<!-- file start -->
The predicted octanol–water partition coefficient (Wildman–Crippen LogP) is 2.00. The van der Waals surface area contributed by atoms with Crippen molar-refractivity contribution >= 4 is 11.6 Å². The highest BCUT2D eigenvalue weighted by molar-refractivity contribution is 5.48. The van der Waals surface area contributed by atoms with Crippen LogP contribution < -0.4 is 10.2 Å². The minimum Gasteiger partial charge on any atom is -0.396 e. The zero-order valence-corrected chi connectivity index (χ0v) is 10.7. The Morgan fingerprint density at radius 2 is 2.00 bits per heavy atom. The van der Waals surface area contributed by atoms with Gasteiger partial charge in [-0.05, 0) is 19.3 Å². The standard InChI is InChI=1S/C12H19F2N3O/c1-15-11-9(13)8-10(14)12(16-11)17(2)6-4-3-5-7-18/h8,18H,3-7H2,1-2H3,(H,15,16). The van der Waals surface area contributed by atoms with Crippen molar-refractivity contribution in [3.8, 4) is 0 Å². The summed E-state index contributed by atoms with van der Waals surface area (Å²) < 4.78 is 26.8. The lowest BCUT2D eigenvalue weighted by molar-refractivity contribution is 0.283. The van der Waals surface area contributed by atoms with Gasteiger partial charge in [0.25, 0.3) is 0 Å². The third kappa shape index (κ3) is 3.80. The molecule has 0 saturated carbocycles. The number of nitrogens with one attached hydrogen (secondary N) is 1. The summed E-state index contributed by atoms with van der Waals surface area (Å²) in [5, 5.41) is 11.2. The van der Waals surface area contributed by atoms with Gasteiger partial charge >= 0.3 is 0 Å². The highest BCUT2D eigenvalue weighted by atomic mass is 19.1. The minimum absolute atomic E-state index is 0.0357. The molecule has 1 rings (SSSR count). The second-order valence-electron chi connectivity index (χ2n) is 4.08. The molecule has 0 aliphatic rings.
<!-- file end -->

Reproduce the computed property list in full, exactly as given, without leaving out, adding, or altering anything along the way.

The predicted octanol–water partition coefficient (Wildman–Crippen LogP) is 2.00. The van der Waals surface area contributed by atoms with Crippen molar-refractivity contribution >= 4 is 11.6 Å². The highest BCUT2D eigenvalue weighted by molar-refractivity contribution is 5.48. The van der Waals surface area contributed by atoms with Crippen LogP contribution < -0.4 is 10.2 Å². The minimum Gasteiger partial charge on any atom is -0.396 e. The zero-order valence-corrected chi connectivity index (χ0v) is 10.7. The Morgan fingerprint density at radius 2 is 2.00 bits per heavy atom. The van der Waals surface area contributed by atoms with Gasteiger partial charge in [-0.05, 0) is 19.3 Å². The standard InChI is InChI=1S/C12H19F2N3O/c1-15-11-9(13)8-10(14)12(16-11)17(2)6-4-3-5-7-18/h8,18H,3-7H2,1-2H3,(H,15,16). The van der Waals surface area contributed by atoms with Crippen molar-refractivity contribution in [3.8, 4) is 0 Å². The summed E-state index contributed by atoms with van der Waals surface area (Å²) < 4.78 is 26.8. The lowest BCUT2D eigenvalue weighted by molar-refractivity contribution is 0.283. The van der Waals surface area contributed by atoms with Gasteiger partial charge in [0.25, 0.3) is 0 Å². The third kappa shape index (κ3) is 3.80. The molecule has 0 saturated carbocycles. The number of nitrogens with one attached hydrogen (secondary N) is 1. The summed E-state index contributed by atoms with van der Waals surface area (Å²) in [5, 5.41) is 11.2. The van der Waals surface area contributed by atoms with Gasteiger partial charge >= 0.3 is 0 Å². The highest BCUT2D eigenvalue weighted by atomic mass is 19.1. The minimum absolute atomic E-state index is 0.0357. The molecule has 1 rings (SSSR count). The second-order valence-electron chi connectivity index (χ2n) is 4.08. The molecule has 0 aliphatic rings.